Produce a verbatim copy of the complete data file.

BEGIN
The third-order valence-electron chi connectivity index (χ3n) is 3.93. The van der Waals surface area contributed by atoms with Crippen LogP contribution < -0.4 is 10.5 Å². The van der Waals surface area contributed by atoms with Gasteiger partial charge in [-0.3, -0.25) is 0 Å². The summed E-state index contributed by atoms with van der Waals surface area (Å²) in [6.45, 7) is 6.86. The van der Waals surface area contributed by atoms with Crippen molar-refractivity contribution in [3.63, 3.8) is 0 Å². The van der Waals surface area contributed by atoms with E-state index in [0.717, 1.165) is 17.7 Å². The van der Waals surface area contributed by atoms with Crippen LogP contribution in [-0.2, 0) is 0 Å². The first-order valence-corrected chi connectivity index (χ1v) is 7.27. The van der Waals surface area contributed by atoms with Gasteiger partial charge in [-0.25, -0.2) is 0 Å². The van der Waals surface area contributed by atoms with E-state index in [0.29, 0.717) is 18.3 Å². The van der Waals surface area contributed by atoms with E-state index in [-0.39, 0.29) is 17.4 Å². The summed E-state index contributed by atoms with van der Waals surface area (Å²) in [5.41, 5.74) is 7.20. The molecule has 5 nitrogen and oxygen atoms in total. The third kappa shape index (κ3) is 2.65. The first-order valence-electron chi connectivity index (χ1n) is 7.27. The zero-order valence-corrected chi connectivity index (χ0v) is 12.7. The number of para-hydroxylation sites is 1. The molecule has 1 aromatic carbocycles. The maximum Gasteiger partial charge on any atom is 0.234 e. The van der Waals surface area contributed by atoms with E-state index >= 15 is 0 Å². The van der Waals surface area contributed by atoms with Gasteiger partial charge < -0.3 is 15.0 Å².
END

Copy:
The third-order valence-electron chi connectivity index (χ3n) is 3.93. The van der Waals surface area contributed by atoms with Crippen LogP contribution < -0.4 is 10.5 Å². The van der Waals surface area contributed by atoms with Gasteiger partial charge in [-0.3, -0.25) is 0 Å². The summed E-state index contributed by atoms with van der Waals surface area (Å²) in [6.45, 7) is 6.86. The van der Waals surface area contributed by atoms with Crippen molar-refractivity contribution in [3.63, 3.8) is 0 Å². The van der Waals surface area contributed by atoms with E-state index in [0.717, 1.165) is 17.7 Å². The van der Waals surface area contributed by atoms with Crippen LogP contribution in [-0.2, 0) is 0 Å². The first-order valence-corrected chi connectivity index (χ1v) is 7.27. The van der Waals surface area contributed by atoms with Gasteiger partial charge in [-0.25, -0.2) is 0 Å². The van der Waals surface area contributed by atoms with E-state index in [0.29, 0.717) is 18.3 Å². The van der Waals surface area contributed by atoms with E-state index in [-0.39, 0.29) is 17.4 Å². The summed E-state index contributed by atoms with van der Waals surface area (Å²) in [5.41, 5.74) is 7.20. The molecule has 5 nitrogen and oxygen atoms in total. The third kappa shape index (κ3) is 2.65. The first-order valence-electron chi connectivity index (χ1n) is 7.27. The zero-order valence-corrected chi connectivity index (χ0v) is 12.7. The number of para-hydroxylation sites is 1. The molecule has 1 aromatic carbocycles. The maximum Gasteiger partial charge on any atom is 0.234 e. The van der Waals surface area contributed by atoms with E-state index >= 15 is 0 Å². The van der Waals surface area contributed by atoms with Gasteiger partial charge < -0.3 is 15.0 Å².